Skip to content

Release: Life expectancy at birth and at age 65 by local areas in England and Wales, 2009-11

Released: 24 July 2013

Contact

Olugbenga Olatunde

Mortality

mortality@ons.gsi.gov.uk

Telephone: +44 (0)1633 456491

Categories: Population, Deaths, Ageing, Older People, Life Expectancies, Mortality Rates, Health and Social Care, Health of the Population

Frequency of release: Annually

Language: English

Geographical coverage: England and Wales

Geographical breakdown: Local Authority and County

  • In 2009–11, male life expectancy at birth was highest in East Dorset (83.0 years); 9.2 years higher than in Blackpool, which had the lowest figure (73.8 years).

  • For females, life expectancy at birth was also highest in East Dorset at 86.4 years and lowest in Manchester where females could expect to live for 79.3 years.

  • According to 2009–11 mortality rates, approximately 91% of baby boys and 94% of girls in East Dorset at birth will reach their 65th birthday. The comparable figures were 77% and 86% in Blackpool and Manchester respectively.

  • The gap between the local areas with the highest and lowest life expectancy was wider for males than for females but there was no significant change in this inequality between 2005–07 and 2009–11.

  • The distribution of life expectancy across England was characterised by a north-south divide, with people in local areas in the north generally living shorter lives than those in the south.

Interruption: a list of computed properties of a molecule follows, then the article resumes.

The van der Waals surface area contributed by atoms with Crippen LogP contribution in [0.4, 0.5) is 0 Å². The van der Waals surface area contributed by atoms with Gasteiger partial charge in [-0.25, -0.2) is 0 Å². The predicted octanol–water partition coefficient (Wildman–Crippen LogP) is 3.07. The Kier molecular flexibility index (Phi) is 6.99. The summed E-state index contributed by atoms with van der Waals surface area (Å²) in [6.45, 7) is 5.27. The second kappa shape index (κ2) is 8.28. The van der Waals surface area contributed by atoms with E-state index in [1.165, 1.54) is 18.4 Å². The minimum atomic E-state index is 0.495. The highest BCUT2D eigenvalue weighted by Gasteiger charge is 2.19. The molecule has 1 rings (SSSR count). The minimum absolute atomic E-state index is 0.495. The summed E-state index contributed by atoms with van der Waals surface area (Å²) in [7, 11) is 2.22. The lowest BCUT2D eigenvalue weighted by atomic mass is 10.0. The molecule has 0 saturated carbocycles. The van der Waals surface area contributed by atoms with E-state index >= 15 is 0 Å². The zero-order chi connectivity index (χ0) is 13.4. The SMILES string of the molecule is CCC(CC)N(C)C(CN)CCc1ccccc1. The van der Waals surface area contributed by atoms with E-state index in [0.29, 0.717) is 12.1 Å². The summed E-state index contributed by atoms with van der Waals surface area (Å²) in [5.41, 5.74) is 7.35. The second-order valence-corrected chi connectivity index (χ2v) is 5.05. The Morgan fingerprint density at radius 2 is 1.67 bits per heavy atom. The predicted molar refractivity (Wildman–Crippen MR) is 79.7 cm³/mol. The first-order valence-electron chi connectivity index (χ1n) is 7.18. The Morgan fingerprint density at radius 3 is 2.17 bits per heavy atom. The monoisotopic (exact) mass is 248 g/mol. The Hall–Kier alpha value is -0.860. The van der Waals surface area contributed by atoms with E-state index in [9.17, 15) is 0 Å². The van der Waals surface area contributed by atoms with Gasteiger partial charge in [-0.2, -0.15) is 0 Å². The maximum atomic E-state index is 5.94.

• In 2009–11, approximately 32% of local areas in the East, 45% in the South East and 22% in the South West were in the fifth of areas with the highest male life expectancy at birth. In contrast, there was no local area in the North East, North West and Wales in this group. A similar pattern was observed for females.

Life expectancy at birth and at age 65 by local areas in England and Wales

The United Kingdom Statistics Authority has designated these statistics as National Statistics, in accordance with the Statistics and Registration Service Act 2007 and signifying compliance with the Code of Practice for Official Statistics.

Designation can be broadly interpreted to mean that the statistics:

  • meet identified user needs;
  • are well explained and readily accessible;
  • are produced according to sound methods; and
  • are managed impartially and objectively in the public interest.

Once statistics have been designated as National Statistics it is a statutory requirement that the Code of Practice shall continue to be observed.

Content from the Office for National Statistics.
© Crown Copyright applies unless otherwise stated.